Shock and awe in De Kalb, Ill. The staffs of Time of Grace and St. Marcus Church join with grieving people in Illinois and all of America, stunned at another senseless string of shootings. Our hearts go out to the families of the slain and wounded students.
It might seem to some as though the Apocalypse is upon us, that the Day of Judgment must be at hand. That may be. We should be ready for Christ’s return at any... Read More
So Mitt is gone. The Republican Party, mocked just a few days ago as hopelessly divided, now beats its Democratic Party rivals to the primaries’ finish line of having a united party behind one candidate. Mike Huckabee’s realistic chances seem slim to none. The political theater now belongs to the Dems until either Hillary or Barack triumphs.
Was it his Mormonism that sank Mitt? Honestly, I don’t think so. I personally did some serious soul-searching to see whether I as... Read More
I bet you’re glad that you aren’t an investor in Societe Generale.
The French investment bank recently announced anticipated losses of over $7 billion. (!) What is astonishing is that the losses seem to be the work of one man, but not the CEO. In fact it was Jerome Kerviel, a 31-year-old trader, who contrived a way to bet $73 billion on futures markets, a sum greater than the bank’s market value. (!) How is it possible that one individual... Read More
One of the small consolations of having to endure another election season is that the field is much more diverse (and thus much more interesting to me). For the first time there is a black candidate with a real shot at winning. Er, well, sorta black. One of the interesting ironies of the politics of race is that Barack Obama has to demonstrate that he’s black enough to claim to be a black leader. In a sense, he’s as white... Read More
So Bank of America is buying Countrywide Financial, rescuing it from impending bankruptcy. What had been the country’s largest home financing lenders now will disappear into the Charlotte powerhouse. A terribly risky purchase? BoA’s CEO thinks he got a great bargain. In the last six months Americans have learned a new word: subprime (cue the “Jaws” soundtrack here).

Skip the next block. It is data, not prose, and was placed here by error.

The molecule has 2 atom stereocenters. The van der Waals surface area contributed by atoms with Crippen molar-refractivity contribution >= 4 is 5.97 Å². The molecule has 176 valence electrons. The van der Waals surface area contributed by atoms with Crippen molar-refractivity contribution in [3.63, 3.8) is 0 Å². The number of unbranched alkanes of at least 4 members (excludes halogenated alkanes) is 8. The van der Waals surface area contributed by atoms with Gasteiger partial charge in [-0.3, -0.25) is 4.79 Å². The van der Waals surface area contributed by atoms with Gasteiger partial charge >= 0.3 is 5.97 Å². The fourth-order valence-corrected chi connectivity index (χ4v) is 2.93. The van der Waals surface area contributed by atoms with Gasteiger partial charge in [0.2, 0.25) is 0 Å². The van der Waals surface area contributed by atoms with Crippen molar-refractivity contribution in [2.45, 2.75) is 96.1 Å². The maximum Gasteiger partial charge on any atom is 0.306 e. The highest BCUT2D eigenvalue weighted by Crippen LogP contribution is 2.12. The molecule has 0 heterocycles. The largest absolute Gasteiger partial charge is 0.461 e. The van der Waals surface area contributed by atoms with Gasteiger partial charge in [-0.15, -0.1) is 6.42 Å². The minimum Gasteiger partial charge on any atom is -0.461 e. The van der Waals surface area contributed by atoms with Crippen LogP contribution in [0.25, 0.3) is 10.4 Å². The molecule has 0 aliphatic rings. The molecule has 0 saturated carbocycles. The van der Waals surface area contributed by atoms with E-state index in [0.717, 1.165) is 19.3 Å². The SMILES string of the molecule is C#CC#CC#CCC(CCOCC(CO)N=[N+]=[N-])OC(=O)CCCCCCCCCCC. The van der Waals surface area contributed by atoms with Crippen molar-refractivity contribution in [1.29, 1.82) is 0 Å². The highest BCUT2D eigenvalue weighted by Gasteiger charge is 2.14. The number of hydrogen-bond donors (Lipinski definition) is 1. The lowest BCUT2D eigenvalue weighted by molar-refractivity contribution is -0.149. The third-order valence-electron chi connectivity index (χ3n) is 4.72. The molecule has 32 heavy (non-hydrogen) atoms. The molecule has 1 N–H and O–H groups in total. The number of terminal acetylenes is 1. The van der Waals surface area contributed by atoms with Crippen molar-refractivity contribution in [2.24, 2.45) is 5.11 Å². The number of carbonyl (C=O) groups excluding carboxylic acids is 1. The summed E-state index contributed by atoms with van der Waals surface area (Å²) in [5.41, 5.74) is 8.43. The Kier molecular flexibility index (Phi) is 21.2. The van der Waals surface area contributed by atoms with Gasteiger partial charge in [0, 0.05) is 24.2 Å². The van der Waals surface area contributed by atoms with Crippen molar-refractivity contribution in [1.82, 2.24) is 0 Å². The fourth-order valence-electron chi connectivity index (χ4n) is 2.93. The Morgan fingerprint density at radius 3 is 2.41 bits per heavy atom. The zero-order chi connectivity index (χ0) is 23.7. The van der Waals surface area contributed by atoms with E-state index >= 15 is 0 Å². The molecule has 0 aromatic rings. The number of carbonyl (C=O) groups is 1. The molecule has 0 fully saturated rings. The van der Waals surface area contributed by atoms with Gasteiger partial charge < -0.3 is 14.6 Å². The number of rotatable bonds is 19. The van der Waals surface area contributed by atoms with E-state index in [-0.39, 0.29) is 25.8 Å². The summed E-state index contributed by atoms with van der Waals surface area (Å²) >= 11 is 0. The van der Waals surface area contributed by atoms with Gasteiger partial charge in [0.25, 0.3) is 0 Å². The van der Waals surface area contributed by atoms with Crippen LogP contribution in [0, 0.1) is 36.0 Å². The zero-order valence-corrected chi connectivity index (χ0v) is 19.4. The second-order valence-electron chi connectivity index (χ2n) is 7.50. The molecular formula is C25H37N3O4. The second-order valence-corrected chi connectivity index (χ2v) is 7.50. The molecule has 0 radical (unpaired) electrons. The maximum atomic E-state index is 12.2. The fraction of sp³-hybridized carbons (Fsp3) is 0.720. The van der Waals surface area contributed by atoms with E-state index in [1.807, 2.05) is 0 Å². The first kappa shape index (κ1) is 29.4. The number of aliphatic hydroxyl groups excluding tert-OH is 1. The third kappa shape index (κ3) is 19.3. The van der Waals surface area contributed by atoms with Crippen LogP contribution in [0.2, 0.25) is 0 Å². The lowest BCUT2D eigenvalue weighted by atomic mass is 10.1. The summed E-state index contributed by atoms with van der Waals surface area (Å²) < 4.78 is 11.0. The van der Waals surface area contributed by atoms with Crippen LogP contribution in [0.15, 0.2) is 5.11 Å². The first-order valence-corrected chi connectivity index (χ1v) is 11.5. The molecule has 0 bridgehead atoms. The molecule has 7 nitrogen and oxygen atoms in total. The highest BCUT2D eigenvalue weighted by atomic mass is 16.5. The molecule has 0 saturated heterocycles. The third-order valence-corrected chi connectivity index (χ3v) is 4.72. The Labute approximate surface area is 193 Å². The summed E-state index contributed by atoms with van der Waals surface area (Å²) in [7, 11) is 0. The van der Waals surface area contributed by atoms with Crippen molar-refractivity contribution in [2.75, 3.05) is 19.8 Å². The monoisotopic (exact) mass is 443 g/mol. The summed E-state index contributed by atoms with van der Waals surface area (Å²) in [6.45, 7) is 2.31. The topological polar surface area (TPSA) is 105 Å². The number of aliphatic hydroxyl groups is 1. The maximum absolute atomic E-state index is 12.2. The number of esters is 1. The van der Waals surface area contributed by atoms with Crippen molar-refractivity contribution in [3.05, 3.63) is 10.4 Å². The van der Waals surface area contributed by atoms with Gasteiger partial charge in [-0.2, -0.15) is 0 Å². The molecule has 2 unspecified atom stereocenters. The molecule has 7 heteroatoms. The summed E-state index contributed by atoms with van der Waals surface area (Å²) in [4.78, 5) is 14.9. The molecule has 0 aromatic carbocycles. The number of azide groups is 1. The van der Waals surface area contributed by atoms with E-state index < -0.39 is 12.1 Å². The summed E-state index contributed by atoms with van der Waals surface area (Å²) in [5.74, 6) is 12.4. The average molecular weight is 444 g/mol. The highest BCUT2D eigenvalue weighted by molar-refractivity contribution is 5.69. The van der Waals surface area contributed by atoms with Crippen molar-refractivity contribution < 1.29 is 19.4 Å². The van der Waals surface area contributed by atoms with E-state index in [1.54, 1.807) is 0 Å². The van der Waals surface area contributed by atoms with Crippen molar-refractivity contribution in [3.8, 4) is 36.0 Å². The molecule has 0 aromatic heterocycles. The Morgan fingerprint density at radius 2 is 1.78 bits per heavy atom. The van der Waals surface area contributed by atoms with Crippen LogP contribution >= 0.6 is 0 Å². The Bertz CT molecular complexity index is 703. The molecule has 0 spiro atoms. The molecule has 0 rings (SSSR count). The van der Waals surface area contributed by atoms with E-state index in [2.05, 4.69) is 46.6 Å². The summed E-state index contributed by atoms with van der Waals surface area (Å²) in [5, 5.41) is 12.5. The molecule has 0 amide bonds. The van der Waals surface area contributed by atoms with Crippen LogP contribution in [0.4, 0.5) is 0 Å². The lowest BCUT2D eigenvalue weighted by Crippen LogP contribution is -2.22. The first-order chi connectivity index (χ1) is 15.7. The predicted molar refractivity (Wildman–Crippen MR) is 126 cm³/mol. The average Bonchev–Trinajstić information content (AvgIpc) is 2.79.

“Subprime” is one of those newly minted words that a lot of people don’t understand. Here’s what’s really going on: At lot... Read More
Danny is a fourth-grader and is new at our church. After worship this morning he asked me where all the food was. “Huh? What food?” “Well,” he answered, “you said in church that today was a feast.” Oops. I guess I did. In church talk, today is indeed a feast, though unfortunately not one that guaranteed a lot of food. The Feast of the Epiphany of our Lord is a marvelous time, and not only if you are Orthodox and... Read More
It might be my imagination, but it seems as though 2007 claimed the lives of an unusually high number of notable people. Our world was made much more interesting by Lady Bird Johnson, mime Marcel Marceau, motorcycle stunt showman Evel Knievel, Anna Nicole Smith, Luciano Pavarotti, and Boris Yeltsin.
Whom will you miss most? One of my childhood heroes, Milwaukee Braves ace Lew Burdette, won three games in the 1957 World Series. Dan Fogelberg wrote and sang some of the... Read More
“Seeking LTR.” You’ll find that code in a lot of personal ads in the back of newspapers. “LTR” is abbrevo-speak for “long-term relationship.” The seeker evidently is tired of one-night stands.
People seem to want LTRs. They are not so wild about LDRs, that is, long-distance relationships. As more and more businesses require their employees to travel a lot or relocate, is it possible to have a Phoenix/Orlando romance? Dr. Laura Berman, a therapist in Evanston, writes that there are... Read More
In the Old Testament Hebrew, the name for the little town of Jesus’ birth was Beth-Lechem, the “House of Bread,” or as we would call it, the area’s breadbasket. For Boaz and Ruth, for Jesse and his illustrious son, King David, it was home. Christians call it Bethlehem, and for centuries its population was 80% Christian. It now lies in territory governed by the Palestinian Authority, and its Christian demographic has shrunk to 20%. The Muslims who live there now... Read More
One of the most important pieces of paper in the world is up for sale. One of 17 known copies of the Magna Carta will be auctioned off at Sotheby’s in a week. It is expected to fetch $20-30 million. Although the original was signed by King John at Runnymede in 1215, it was initially ignored and had little influence. A later (and briefer) version was forced on King Edward I (Longshanks) in 1297, and this signed copy is what... Read More